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Better Stove May Improve Women’s Respiratory Health

Last Updated: September 28, 2009.

In rural Mexican women, use of an improved wood-burning stove is associated with better respiratory function compared to a traditional open fire, according to a study in the Oct. 1 issue of the American Journal of Respiratory and Critical Care Medicine.

MONDAY, Sept. 28 (HealthDay News) -- In rural Mexican women, use of an improved wood-burning stove is associated with better respiratory function compared to a traditional open fire, according to a study in the Oct. 1 issue of the American Journal of Respiratory and Critical Care Medicine.

Isabelle Romieu, M.D., from the National Institute of Public Health in Cuernavaca, Mexico, and colleagues compared lung function in 552 rural Mexican women randomly assigned to the Patsari stove (an improved biomass stove) or their traditional open fire.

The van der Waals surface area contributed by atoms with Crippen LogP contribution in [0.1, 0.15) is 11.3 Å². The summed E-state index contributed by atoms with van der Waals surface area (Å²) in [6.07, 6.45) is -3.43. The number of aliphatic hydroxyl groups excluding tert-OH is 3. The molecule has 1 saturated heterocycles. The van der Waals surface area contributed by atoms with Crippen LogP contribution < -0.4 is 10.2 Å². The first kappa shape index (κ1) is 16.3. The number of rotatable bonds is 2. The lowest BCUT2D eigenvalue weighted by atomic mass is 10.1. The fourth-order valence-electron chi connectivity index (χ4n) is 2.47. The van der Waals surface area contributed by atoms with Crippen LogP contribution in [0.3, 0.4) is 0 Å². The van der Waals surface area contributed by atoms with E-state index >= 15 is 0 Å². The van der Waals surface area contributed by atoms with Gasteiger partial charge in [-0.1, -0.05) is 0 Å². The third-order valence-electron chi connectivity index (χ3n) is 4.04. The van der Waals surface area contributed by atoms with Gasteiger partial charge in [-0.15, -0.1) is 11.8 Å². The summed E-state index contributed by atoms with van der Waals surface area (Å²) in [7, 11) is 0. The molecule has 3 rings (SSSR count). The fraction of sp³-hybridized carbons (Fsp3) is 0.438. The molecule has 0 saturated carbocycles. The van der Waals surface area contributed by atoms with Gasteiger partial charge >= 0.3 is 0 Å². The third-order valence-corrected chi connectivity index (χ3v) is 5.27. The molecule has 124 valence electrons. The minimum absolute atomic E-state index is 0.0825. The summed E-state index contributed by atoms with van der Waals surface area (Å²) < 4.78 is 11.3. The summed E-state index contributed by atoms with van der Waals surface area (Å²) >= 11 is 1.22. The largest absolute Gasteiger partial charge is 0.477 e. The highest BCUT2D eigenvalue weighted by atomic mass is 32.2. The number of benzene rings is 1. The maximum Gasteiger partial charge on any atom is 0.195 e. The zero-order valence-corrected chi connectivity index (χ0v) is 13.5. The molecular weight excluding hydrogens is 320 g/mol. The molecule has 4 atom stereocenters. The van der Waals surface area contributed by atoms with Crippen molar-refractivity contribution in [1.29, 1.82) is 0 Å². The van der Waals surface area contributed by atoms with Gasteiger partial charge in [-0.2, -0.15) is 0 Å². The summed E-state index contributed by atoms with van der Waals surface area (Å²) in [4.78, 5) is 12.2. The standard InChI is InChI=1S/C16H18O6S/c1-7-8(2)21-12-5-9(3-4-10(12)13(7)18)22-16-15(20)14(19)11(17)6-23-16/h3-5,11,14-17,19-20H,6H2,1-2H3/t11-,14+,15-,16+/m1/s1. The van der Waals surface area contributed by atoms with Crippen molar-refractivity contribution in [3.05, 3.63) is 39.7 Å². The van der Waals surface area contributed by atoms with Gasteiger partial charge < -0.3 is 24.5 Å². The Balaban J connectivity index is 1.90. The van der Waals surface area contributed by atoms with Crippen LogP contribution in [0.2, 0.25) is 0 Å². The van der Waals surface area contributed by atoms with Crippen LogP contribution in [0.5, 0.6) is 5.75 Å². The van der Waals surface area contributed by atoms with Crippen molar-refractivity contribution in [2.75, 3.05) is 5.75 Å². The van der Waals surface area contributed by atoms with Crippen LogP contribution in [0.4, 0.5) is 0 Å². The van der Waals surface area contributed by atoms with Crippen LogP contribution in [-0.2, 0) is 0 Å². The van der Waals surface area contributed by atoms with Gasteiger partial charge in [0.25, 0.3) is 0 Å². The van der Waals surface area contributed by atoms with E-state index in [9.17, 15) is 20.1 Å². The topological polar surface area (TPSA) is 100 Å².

Noting that adherence to the Patsari stove was only 50 percent, the researchers found that women using the stove had a significantly lower risk of respiratory symptoms (relative risks, 0.77 for cough and 0.29 for wheezing) after adjusting for possible confounding factors. Improvements were also noted for other respiratory symptoms, eye discomfort, headache, and back pain. After one year of follow-up, the Patsari stove was also associated with a smaller decline in lung function compared to the open fire.

"Now is a critical point in time to reduce indoor air pollution in the developing world as large-scale stove intervention programs are being implemented or considered around the world," writes the author of an accompanying editorial. "This timely article from Romieu and colleagues helps to highlight both the tremendous potential of these programs in the developing world to improve health and quality of life and the great need for continued research to help us understand how to best develop and implement these programs."

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